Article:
Setting a new standard for customer research at JATO Dynamics.


JATO Dynamics



Business Intelligence

JATO mockup of laptop and various charts and diagrams


We're running a series of flagship customer research projects, helping JATO product teams to better understand their customer value proposition based on jobs-to-be-done, pains and expectations.


User research
Value proposition design

What we did

  • Drafted a research plan to make sure before we looked for answers, we were asking the right questions
  • Filled a new research repository with evidence from customer interviews, tagged and categorised by theme for future analysis
  • Visualised our findings as personas, value proposition canvasses, customer journeys and prioritised jobs-to-be-done
  • Presented our conclusions  back to senior stakeholders, prompting thoughtful discussions between teams.

Our work demonstrated the value of research in a successful product strategy.

Systematic qualitative insights analysis

Turning multiple long-form interviews into recommendations can be difficult. Our process makes this straightforward and ensures the evidence behind each conclusion  is clear and transparent.

All sources and evidence are recorded in a repository. So as more research is done, new data can be added, analysed and shared between teams.

We like to show our working and invite our clients to review the data and add their own insight to form new conclusions.

As one JATO stakeholder put it:
“Someone might disagree with your conclusions but they can't disagree with your process.”

Step 01. Evidence

Interviews are recorded and transcribed in their raw form 
so the context is never lost. These are then broken down into evidence snippets: shorter statements, opinions 
or other quotes.

Step 02.  Insights

Evidence is reviewed, de-duplicated and tidied up as a single list of insights. For example, if three people tell you about the same issue, three pieces of evidence become one insight.

Step 03.  Findings

These insights are then further grouped and themed to form our findings. This is what we have learned from our research. Perhaps one insight tells you the office is too hot, and another that the office is too cold. Your finding might be that the temperature is causing your colleagues discomfort!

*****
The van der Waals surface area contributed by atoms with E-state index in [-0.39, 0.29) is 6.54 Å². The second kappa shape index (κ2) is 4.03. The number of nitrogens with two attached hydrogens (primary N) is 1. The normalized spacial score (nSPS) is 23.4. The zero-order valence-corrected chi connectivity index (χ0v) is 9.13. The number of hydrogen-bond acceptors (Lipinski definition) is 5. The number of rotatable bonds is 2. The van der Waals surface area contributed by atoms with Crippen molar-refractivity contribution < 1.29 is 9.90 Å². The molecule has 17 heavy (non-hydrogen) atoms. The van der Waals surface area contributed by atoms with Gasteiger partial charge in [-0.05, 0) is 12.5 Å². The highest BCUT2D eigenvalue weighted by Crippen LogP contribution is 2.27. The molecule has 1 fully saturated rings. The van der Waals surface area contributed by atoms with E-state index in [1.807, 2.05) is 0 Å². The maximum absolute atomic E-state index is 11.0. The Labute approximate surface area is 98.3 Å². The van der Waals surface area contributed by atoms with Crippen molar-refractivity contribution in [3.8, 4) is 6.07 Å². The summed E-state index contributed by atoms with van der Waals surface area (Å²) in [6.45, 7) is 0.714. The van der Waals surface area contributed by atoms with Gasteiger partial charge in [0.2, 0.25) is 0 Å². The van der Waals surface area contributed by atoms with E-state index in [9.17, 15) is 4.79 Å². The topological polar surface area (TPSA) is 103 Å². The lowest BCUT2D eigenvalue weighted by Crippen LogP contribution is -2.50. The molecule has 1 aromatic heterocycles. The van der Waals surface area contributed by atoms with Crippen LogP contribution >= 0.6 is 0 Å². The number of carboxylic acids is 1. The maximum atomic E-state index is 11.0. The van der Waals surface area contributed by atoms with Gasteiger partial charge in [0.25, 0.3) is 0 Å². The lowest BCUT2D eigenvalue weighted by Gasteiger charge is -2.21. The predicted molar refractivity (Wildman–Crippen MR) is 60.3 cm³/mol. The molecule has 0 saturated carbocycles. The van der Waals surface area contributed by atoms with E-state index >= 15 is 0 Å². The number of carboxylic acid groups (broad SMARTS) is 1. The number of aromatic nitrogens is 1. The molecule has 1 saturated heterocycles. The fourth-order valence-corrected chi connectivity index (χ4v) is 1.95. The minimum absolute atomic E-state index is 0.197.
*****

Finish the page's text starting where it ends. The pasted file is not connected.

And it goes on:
Step 04.  Conclusions

Finally, we want to sum up our research as a handful of conclusions. These are forward-thinking and refer back 
to the research goals. Given everything we found out, what should be done next? (In the example on step 03, you might conclude your thermostat needs some maintenance!)
JATO research, process and conclusions chart
JATO research, process and conclusions chart

Mapping the underserved customer needs using jobs-to-be-done framework

We like ‘Jobs-to-be-done’ (JTBD) framework because it gets us closer to what we call the ‘why behind the why’. Or rather, what’s the fundamental need the user is trying to satisfy rather than simply the task they are trying to accomplish.

The classic analogy is hammers. People don’t really want a hammer – they want a picture on the wall.

“When we buy a product, we essentially “hire” something to get a job done. If it does the job well, when we are confronted with the same job, we hire that same product again. And if the product does a crummy job, we “fire” it and look around for something else we might hire to solve the problem.”
Clayton M. Christensen
Competing Against Luck: The Story of Innovation and Customer Choice

JTBD are expressed as a ‘job story’, a little like a user story.

JATO - When, Want, Can graphic
JATO - When, Want, Can graphic

These are then graphed according to their importance and the user’s satisfaction with the existing solution. This allows you to highlight the ‘underserved’ jobs – the opportunity to improve the user’s experience where it matters.

JATO - Mapping customer needs chart
JATO - Mapping customer needs chart

An agile research strategy, leveraging multiple different sources of data

We recommend a method called triangulation to combine evidence from multiple sources. This leads to better conclusions more quickly, but also de-risks the process by reducing reliance on any one source.

Our work with JATO was focussed on user interviews, but we recommended a balanced approach combining data from qualitative and quantitative research, along with existing organisational knowledge.

The chart below shows how we think about these different sources.

Quantitative data is best for providing scale, but quick gains can be achieved with simple desktop research methods. Qualitative research balances the two.

JATO quantitive data chart

On a typical project, you could use qualitative research to find a problem, then quantitative analysis to understand the scale. Alternatively, quantitative research might highlight an issue and provide specificity and focus to a qualitative phase to understand the user story behind the data.

The key is balancing methods and scale to tell a more complete story.

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